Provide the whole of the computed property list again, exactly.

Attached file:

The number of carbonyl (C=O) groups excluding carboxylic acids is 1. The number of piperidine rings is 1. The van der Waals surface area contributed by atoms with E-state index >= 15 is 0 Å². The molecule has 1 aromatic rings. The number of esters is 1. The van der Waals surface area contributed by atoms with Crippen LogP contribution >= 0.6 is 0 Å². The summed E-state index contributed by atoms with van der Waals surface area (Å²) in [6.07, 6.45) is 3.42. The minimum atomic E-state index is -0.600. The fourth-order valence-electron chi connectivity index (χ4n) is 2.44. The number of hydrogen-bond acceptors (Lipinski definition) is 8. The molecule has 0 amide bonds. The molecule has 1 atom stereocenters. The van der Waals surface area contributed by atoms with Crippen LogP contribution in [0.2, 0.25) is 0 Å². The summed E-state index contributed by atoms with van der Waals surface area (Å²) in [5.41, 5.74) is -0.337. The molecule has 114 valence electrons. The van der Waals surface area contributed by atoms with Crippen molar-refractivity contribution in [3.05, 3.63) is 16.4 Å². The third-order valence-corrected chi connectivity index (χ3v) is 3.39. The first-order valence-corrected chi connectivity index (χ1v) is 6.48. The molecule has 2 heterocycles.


The number of carbonyl (C=O) groups excluding carboxylic acids is 1. The number of piperidine rings is 1. The van der Waals surface area contributed by atoms with E-state index >= 15 is 0 Å². The molecule has 1 aromatic rings. The number of esters is 1. The van der Waals surface area contributed by atoms with Crippen LogP contribution >= 0.6 is 0 Å². The summed E-state index contributed by atoms with van der Waals surface area (Å²) in [6.07, 6.45) is 3.42. The minimum atomic E-state index is -0.600. The fourth-order valence-electron chi connectivity index (χ4n) is 2.44. The number of hydrogen-bond acceptors (Lipinski definition) is 8. The molecule has 0 amide bonds. The molecule has 1 atom stereocenters. The van der Waals surface area contributed by atoms with Crippen LogP contribution in [0.2, 0.25) is 0 Å². The summed E-state index contributed by atoms with van der Waals surface area (Å²) in [5.41, 5.74) is -0.337. The molecule has 114 valence electrons. The van der Waals surface area contributed by atoms with Crippen molar-refractivity contribution in [3.05, 3.63) is 16.4 Å². The third-order valence-corrected chi connectivity index (χ3v) is 3.39. The first-order valence-corrected chi connectivity index (χ1v) is 6.48. The molecule has 2 heterocycles.